Caught in economic and demographic atrophy—and stewarded by countless false-start prime ministers, the country has become a hub for zombie banks, a generation of disenchanted youth, and fading brands such as Sony, Sharp and Panasonic.

Bloomberg Businessweek writer Roben Farzad

  • 0

    volland

    Yes.....

    And? What else is new ?

  • 0

    marcelito

    Indeed.

  • 0

    kurisupisu

    We are coming into our third decade of financial malaise with no end in sight-depressing....

  • 0

    tkoind2

    Not sinking like a stone. More like a dead goldfish. Floating up a little, down a little but dead all the same. Abe, Noda or some guy from the Hashimoto crowd, none will help matters one bit.

  • -9

    gokai_wo_maneku

    Obviously he has never lived here or probably even been here, doesn't know the language. Yet this type takes it upon themselves to blab about Japan like some kind of expert. However, this fits in with what Japanese want the world to think about Japan in order to talk down the yen. You see, people who actually have money and know what is really going on and put their money where their mouth is have lots of yen. So the yen is expensive. The dollar is cheap. That is a measure of everything. Financial commentators are a useless bunch.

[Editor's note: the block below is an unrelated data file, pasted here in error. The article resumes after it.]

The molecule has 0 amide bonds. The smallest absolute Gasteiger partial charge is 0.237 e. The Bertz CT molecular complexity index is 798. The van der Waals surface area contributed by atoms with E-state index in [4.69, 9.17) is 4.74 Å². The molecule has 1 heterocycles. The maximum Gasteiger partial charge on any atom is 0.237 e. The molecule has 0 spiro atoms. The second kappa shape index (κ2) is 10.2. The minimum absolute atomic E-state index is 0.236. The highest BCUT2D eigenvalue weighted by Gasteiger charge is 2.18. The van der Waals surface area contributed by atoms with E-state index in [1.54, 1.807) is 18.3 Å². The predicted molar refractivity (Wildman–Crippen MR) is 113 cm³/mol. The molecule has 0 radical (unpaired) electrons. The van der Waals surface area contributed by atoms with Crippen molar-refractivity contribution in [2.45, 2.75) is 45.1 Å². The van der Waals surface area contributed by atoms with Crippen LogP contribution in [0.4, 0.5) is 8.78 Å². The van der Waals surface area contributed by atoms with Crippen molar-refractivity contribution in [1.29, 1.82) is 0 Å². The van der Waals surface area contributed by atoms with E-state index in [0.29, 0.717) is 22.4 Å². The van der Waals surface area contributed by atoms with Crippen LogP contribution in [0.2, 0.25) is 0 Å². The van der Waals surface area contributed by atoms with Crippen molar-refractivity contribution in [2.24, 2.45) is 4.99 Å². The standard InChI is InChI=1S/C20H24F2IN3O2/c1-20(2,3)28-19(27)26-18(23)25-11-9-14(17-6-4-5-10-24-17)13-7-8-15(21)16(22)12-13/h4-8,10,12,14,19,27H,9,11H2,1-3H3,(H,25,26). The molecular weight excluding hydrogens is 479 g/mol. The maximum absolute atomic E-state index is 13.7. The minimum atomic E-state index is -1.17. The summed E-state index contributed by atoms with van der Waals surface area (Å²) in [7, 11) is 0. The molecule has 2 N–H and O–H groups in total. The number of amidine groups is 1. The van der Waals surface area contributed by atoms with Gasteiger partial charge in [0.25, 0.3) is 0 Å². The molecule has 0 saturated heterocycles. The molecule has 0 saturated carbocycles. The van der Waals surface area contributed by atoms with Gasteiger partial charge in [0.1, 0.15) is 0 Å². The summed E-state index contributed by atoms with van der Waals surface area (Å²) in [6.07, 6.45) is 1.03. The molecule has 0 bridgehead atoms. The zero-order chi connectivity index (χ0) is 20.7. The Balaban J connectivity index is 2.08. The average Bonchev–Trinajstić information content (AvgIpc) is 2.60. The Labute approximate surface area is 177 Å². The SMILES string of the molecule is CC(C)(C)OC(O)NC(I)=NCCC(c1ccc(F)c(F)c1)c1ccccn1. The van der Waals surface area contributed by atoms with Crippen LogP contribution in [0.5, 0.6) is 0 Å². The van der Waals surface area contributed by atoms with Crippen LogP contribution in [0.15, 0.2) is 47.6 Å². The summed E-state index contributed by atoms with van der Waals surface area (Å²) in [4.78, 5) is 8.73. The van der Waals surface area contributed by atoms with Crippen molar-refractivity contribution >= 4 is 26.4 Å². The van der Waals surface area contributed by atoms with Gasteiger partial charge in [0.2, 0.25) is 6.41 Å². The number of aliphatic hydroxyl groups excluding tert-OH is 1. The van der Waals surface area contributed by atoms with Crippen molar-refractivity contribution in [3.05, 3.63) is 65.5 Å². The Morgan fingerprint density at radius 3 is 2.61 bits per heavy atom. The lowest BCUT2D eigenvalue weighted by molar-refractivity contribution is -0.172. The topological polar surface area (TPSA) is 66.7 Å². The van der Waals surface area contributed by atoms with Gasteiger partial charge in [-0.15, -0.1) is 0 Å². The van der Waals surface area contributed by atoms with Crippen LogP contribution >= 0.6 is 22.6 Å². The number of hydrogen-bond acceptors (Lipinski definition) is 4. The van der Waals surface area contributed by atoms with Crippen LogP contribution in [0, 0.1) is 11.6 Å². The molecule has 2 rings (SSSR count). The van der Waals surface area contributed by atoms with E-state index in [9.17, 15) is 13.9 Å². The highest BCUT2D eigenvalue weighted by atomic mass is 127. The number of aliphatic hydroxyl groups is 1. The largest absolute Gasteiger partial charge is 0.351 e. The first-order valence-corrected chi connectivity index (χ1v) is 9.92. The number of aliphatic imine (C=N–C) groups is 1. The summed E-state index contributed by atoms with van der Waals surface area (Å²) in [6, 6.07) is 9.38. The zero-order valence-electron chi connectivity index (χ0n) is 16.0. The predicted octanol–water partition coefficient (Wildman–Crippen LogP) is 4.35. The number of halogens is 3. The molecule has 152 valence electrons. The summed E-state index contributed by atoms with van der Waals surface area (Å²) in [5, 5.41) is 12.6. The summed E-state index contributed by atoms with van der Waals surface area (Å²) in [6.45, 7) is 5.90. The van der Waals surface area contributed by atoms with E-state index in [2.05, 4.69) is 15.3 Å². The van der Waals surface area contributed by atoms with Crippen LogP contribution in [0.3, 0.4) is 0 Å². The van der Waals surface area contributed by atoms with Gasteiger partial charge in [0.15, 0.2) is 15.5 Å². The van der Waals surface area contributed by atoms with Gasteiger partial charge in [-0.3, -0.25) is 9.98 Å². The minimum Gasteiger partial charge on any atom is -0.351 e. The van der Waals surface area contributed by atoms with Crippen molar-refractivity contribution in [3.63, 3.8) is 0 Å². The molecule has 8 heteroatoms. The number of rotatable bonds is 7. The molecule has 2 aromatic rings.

• -2

    SamuraiBlue

    If Japanese banks are zombies I wonder what the European banks are?

  • 1

    herefornow

    However, this fits in with what Japanese want the world to think about Japan in order to talk down the yen.

    gokai -- absolute rubbish. Japan did not create over three decades of economic stagnation along with a shrinking and aging population as some kind of brilliant strategy to weaken the yen. They did that by years of reliance on simply borrowing to pay for government projects and unwillingness to adopt the needed structural changes. Farzad is spot on.

  • -2

    Thomas Anderson

    I wonder who they're going to blame for all this... Criticizing Japan itself has been a blasphemous taboo for a long time. Maybe this will finally get them to break that taboo, since it's now undeniable that there's something wrong with the Japanese system, and being in continual denial is not going to help them. Genuine criticism must be directed towards Japan instead of denying and blaming somebody else for their problems.

    Oh, and this must not be turned into a "moral" problem of the people, of the youth, etc, it's a complete systematic failure of the post WW2 Japanese system.

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